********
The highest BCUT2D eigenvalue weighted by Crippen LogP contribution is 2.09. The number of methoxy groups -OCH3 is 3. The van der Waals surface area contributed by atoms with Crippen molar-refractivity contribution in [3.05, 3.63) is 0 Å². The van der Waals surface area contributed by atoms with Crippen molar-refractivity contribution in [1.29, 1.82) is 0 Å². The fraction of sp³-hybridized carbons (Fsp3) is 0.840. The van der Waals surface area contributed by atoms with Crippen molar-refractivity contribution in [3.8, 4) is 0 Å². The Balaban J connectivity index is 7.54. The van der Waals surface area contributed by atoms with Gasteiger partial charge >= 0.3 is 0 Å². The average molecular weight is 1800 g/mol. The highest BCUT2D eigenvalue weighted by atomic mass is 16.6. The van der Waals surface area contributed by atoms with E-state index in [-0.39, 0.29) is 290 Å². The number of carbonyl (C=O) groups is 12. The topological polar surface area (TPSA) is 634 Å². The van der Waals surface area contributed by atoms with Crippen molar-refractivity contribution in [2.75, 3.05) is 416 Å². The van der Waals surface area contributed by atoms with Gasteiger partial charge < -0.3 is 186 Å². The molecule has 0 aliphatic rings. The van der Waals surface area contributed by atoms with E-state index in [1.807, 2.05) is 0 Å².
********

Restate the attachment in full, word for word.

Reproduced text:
The highest BCUT2D eigenvalue weighted by Crippen LogP contribution is 2.09. The number of methoxy groups -OCH3 is 3. The van der Waals surface area contributed by atoms with Crippen molar-refractivity contribution in [3.05, 3.63) is 0 Å². The van der Waals surface area contributed by atoms with Crippen molar-refractivity contribution in [1.29, 1.82) is 0 Å². The fraction of sp³-hybridized carbons (Fsp3) is 0.840. The van der Waals surface area contributed by atoms with Crippen molar-refractivity contribution in [3.8, 4) is 0 Å². The Balaban J connectivity index is 7.54. The van der Waals surface area contributed by atoms with Gasteiger partial charge >= 0.3 is 0 Å². The average molecular weight is 1800 g/mol. The highest BCUT2D eigenvalue weighted by atomic mass is 16.6. The van der Waals surface area contributed by atoms with E-state index in [-0.39, 0.29) is 290 Å². The number of carbonyl (C=O) groups is 12. The topological polar surface area (TPSA) is 634 Å². The van der Waals surface area contributed by atoms with Crippen molar-refractivity contribution in [2.75, 3.05) is 416 Å². The van der Waals surface area contributed by atoms with Gasteiger partial charge < -0.3 is 186 Å². The molecule has 0 aliphatic rings. The van der Waals surface area contributed by atoms with E-state index in [1.807, 2.05) is 0 Å².